At first I was incredulous. Then I was angry. Yesterday we were told that Sri Lanka’s tour of England will be decided by a points system – an idea I initially supported when it was floated a few weeks ago. Although I’m a purist at heart, I recognised that something needs to change. Test cricket is rapidly becoming an anachronism and I’m generally supportive of any experiment that might help. Andrew Strauss was even making the right noises about promoting test cricket. He still is.

However, when the points weighting was announced yesterday – on the eve of a test series when the big story is Alastair Cook’s attempt to become the youngest player to reach 10,000 test runs – I immediately became suspicious. Why announce it so late in the day? Is this an attempt to bury bad news?

When I saw the details of the ECB’s proposed system – four points for a test win and two points for both an ODIs and a T20 win – I was aghast. My jaw hit the floor. How on earth can a T20 – a game that constitutes a mere 40 overs of happy hitting – be worth half a test match? Test matches are played over 5 days and a possible 450 overs.

I now have huge reservations about this new system. Is it saving test cricket or actually devaluing it? I was initially supportive because I was led to believe that a test win would be worth 5 or 6 points, with an ODI two points and a T20 just one or two. Now we hear that three hours’  entertainment in the evening is going to be worth half as much as five whole days of intense ebb and flow, my whole perspective has changed.

Here’s what Strauss had to say about the new system, which he’s describing as a ‘Super Series’:

We know that Test cricket is being challenged around the world and I certainly feel a responsibility – I think everyone involved in the game should feel a responsibility – to make sure it remains relevant … We feel responsibility to ensure the international game develops and evolves and, central to that, is context and relevance for every game of cricket. We believe the Super Series will provide that context and relevance by connecting the formats and ensuring that every game counts for something more than just itself.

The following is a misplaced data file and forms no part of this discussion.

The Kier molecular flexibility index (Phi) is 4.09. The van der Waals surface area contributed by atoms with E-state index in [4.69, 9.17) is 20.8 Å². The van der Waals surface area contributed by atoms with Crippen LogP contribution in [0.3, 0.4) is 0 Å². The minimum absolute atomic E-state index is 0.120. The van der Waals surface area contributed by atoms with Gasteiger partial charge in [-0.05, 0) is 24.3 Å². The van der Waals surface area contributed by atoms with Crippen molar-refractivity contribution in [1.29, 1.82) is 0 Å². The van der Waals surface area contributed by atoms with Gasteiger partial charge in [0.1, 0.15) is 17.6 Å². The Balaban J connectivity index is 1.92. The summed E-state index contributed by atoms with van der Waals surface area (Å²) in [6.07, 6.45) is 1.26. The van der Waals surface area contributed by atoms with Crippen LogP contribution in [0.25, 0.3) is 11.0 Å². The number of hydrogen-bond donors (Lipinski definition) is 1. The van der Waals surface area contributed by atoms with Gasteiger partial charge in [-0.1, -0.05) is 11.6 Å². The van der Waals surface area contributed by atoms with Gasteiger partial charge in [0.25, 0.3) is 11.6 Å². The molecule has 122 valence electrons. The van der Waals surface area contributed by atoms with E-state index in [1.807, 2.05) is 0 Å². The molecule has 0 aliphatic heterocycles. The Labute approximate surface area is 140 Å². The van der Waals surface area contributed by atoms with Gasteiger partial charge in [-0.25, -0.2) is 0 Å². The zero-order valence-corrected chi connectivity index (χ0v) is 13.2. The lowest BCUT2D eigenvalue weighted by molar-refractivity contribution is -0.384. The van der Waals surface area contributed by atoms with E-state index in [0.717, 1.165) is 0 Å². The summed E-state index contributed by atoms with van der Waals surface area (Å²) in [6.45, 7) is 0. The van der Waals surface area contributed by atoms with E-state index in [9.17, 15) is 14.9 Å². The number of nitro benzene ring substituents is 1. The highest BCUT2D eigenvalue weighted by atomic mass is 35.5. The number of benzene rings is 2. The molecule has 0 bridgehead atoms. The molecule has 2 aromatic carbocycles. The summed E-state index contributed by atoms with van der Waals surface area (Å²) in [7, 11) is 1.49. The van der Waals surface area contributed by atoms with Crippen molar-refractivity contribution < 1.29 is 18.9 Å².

Call me an old cynic, but this sounds more like the ECB want ODIs and T20s at the fag-end of test series (the games few people in this country care about) to have more relevance, rather than test cricket. After all, Strauss has been banging on about taking limited overs cricket more seriously since we was appointed.

Is the new system championing test cricket by making each test worth twice that of a limited overs game, or are the  ECB simply interested in creating a more thrilling finale to every tour – where the Super Series is ultimately decided by three hours of mayhem at The Oval (or the Rose Bowl in Sri Lanka’s case) in front of a raucous crowd? It this just a recipe to get more bums on seats?

What we need now is answers. I’ve given Strauss, Graves and Tom Harrison a relatively easy ride thus far. I’ve generally welcomed their attempts to reform cricket – after all, inertia is not an option. However, I want to know how and why they decided on the current points weighting. Is because Sri Lanka, who probably fancy their chances in the limited overs stuff but not the tests, forced their hand? Or was four points for a test win and two for a T20 what Strauss and Co wanted all along?

I’d like to hear your views on this. Have the ECB got this one wrong? Or do you think that 4 points for test and two for limited overs games is just about right considering the schedule for this tour: 3 tests, 5 ODIs and 1 T20? After all, there are a maximum of 12 points up for grabs in the tests and 12 in the limited overs games too.

Finally, what do you think is the motivation behind the Super Series concept? Is it a genuine response to the declining popularity of test cricket outside the UK and Australasia – the best we can hope for in an imperfect world – or is this just another gimmick designed to drive ticket sales and promote cricket in general, rather than test cricket specifically?

James Morgan